Microfluidics for Cell Biology and immunostaining


Immunostaining experiments are mult-istep protocols to detect specific antigens in biological samples. The sample is successively incubated or exposed to fixation agents, washing buffers, and probes.

In conventional protocols on petri dishes or well plates, fluid deliveries are performed manually using pipettes. Solutions are directly added to the sample.

Transferring protocols from a Petri dish to a microfluidic format usually requires some minor adjustments, as cells or tissue samples are exposed to solutions differently. Therefore, the use of microfluidics in cell biology provides many advantages by replacing the use of Petri dishes with microfluidic chambers (closed systems). Consequently, solutions cannot be deposited directly on the top of the cells but are perfused over the sample at a controlled flow rate, reaching all cells homogeneously. The use of a rotary valve with a perfusion system enables one to perfuse different solutions at given time points in the chip or chamber. In addition, automating the sequential delivery of solutions saves time and avoids creating bubbles inside the chips by disconnecting and reconnecting the traditional pump to the chip.

Microfluidics for Cell Biology and Flow Control

In drug discovery, it‘s important to control the flow rate of the sample used. As multiple formulations are tested, experimenters must  be able to control flow rate while keeping the same level control of fluid handling at each stage of the experiment. DNA and RNA hybridization are often performed under a microscope. Manual injection over a microscope can be risky for the following reasons:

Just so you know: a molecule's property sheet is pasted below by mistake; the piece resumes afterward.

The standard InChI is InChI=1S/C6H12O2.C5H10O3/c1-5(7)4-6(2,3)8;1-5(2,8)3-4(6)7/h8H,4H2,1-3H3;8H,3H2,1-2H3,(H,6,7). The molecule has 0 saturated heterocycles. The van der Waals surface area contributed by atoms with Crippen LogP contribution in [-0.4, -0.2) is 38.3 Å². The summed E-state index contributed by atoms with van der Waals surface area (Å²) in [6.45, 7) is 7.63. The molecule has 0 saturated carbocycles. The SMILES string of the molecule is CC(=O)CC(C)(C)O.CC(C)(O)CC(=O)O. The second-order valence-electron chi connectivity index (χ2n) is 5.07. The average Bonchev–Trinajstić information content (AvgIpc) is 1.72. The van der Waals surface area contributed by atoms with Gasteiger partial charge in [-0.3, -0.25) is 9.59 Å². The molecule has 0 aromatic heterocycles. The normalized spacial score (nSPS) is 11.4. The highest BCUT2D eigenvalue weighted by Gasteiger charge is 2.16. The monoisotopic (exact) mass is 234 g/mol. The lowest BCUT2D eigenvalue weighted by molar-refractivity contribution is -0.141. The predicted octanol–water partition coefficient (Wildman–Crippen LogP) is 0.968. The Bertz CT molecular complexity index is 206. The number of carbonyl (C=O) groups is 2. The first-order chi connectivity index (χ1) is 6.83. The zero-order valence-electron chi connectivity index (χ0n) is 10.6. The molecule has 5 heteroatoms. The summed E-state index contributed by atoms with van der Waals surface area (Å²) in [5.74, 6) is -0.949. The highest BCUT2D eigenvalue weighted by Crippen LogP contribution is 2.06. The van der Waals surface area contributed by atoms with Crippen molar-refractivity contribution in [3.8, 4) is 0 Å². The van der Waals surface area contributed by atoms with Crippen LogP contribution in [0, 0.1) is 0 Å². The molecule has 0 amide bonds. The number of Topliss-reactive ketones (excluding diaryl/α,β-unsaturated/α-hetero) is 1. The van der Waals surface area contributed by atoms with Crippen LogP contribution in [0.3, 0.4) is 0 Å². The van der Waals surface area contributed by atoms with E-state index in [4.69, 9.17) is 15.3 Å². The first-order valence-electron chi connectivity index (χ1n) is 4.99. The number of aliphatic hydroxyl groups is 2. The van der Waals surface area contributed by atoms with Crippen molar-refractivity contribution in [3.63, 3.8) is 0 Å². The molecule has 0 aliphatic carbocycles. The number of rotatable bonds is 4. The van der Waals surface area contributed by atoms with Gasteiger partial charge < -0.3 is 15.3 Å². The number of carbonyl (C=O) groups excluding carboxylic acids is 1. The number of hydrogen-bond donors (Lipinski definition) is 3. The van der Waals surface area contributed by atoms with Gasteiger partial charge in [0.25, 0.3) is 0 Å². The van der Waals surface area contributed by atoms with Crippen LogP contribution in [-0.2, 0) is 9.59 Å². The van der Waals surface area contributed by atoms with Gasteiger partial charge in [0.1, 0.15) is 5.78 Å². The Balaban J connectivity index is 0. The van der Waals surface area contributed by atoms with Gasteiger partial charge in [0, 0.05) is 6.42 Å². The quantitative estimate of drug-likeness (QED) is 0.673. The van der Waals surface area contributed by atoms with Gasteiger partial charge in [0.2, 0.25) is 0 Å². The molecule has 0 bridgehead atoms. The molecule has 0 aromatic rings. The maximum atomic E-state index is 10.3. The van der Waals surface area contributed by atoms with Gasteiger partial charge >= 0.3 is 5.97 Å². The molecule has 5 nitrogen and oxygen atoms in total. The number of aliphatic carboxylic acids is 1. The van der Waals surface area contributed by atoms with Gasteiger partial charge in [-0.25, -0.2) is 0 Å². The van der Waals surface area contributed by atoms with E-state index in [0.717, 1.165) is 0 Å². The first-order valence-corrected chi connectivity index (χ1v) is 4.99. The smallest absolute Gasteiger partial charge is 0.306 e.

• a touch of pipette cone can misplace the dish and misrecord the position
  • samples can be flushed away during pipetting
  • liquid can be spilled over the microscope
flow controller on the market

Flow Controllers Available on the Market

Syringe Pumps

Multiple flow control technologies are available for sub-millimeter range fluid management. Syringe pumps are commonly used for fluid control.  However, in microfluidics, the use of syringe pumps is often problematic because the flow is not constant. This discontinuity is due to the mechanical system that creates an oscillating flow. 

Manual Injection

Current methods for multiple fluid delivery, where microscopy techniques are simultaneously required  and mostly made by manual pipetting action include , Immunolabeling, and DNA and RNA hybridization.. Manual injection can lead to uncontrolled and non-homogeneous fluid velocity, which can damage samples.

Fluigent Pressure-Based Flow Control

As the demand for microfluidic pumps with higher flow stability, fast response time, versatility, and automation capabilities has increased, pressure controllers have become the device of choice for many users. 

The working principle of such pumps is to pressurize the sample reservoirs to control the pressure drop between the inlet and the outlet of the microfluidic system.  The responsiveness of the generated flow rate depends on the responsiveness of the pressure pump.

To overcome these issues, Fluigent’s Aria automates multiple fluid deliveries. The sample is preserved as the flow rate is controlled. Reproducibility increases as inter and intra operator variability are eliminated.

Microfluidics for Cell Biology and stability response time

For more information or a technical discussion

Contact us